EU to push ahead with hushkit jet regulation

Kinnock warns USA not to take retaliatory action against new EU aviation noise rule

An EU regulation restricting "hushkitted" aircraft will definitely come into force on 1 May, despite protests from the USA, the European Commission's acting transport chief Neil Kinnock announced today. His statement follows EU transport ministers' March decision to delay the new legislation by one month while the Commission negotiated with US authorities to try to allay their misgivings (ENDS Daily 29 March).

The regulation will ban any further registration in the EU of older jets that have been fitted with noise mufflers because they are noisier than aircraft built to modern specifications as well as more polluting, the Commission says. Third party countries will still be entitled to use hushkitted aircraft after May 2002, if they were operating in the EU until the start of this month. Unlike the EU, the USA has many aircraft of this kind which its companies are likely to want to sell off second hand in coming years.

The trans-Atlantic dispute has come about because the USA claims the EU regulation is a trade barrier which would restrict the market for US-made equipment, rather than a genuine environmental measure. The US Congress is threatening to ban the supersonic jet Concorde from landing in the USA as retaliation if the EU regulation goes ahead.

Mr Kinnock told the committee that he had made it clear the regulation could not be substantively amended because it had already passed through the legislative process. He said discussions with American negotiators would continue, however, to see if any acceptable technical changes could be made to the regulation once in force. At the same time both parties agreed to work together to get new stricter aircraft noise standards agreed by the international aviation body ICAO.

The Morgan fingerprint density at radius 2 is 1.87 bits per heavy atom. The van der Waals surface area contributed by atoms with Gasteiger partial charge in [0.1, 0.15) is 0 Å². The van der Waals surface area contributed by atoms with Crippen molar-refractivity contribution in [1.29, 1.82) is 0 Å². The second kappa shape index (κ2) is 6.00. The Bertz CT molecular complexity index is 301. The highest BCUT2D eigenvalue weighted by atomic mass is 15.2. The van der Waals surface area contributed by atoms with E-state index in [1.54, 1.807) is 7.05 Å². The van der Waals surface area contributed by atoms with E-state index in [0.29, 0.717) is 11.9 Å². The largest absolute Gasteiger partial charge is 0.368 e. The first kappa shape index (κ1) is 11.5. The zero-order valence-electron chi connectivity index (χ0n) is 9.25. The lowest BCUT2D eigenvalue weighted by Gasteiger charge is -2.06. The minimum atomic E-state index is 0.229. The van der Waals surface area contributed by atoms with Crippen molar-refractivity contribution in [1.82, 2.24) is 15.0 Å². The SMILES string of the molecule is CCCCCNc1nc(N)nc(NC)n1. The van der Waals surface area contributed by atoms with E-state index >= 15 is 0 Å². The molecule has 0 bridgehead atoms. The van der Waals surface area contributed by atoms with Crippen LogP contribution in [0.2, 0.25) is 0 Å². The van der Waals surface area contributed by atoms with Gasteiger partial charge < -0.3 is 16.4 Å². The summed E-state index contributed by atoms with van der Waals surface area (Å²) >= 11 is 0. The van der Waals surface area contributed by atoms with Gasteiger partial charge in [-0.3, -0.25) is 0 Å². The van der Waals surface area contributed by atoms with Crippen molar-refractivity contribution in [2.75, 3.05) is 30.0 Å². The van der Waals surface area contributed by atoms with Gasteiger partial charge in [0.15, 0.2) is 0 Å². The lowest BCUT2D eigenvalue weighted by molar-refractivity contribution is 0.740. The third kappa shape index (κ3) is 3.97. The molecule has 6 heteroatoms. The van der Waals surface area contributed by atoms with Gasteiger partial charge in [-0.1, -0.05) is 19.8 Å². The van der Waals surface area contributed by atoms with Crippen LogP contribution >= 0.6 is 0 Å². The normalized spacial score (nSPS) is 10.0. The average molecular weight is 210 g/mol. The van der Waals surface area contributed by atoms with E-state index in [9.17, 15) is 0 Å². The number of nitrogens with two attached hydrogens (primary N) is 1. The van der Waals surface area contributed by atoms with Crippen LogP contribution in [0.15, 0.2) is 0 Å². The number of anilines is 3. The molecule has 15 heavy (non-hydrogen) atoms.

Warning the US not to take unilateral action against the EU, Mr Kinnock said that a ban on Concorde would be in breach of World Trade Organisation rules. "That kind of measure can provoke reactions - both formal and informal - and I don't think anyone wants to see that kind of spiral start," he told ENDS Daily.

Follow Up:
European Commission, tel: +32 2 295 1111.

Please sign in to access this article. To subscribe, view our subscription options, or take out a free trial.

Please enter your details

Forgotten password?

Having trouble signing in?

Contact Customer Support at
subs@endseurope.com
or call 020 8267 8120

Not a subscriber?

Take a free trial now to discover the critical insights and updates our coverage offers subscribers.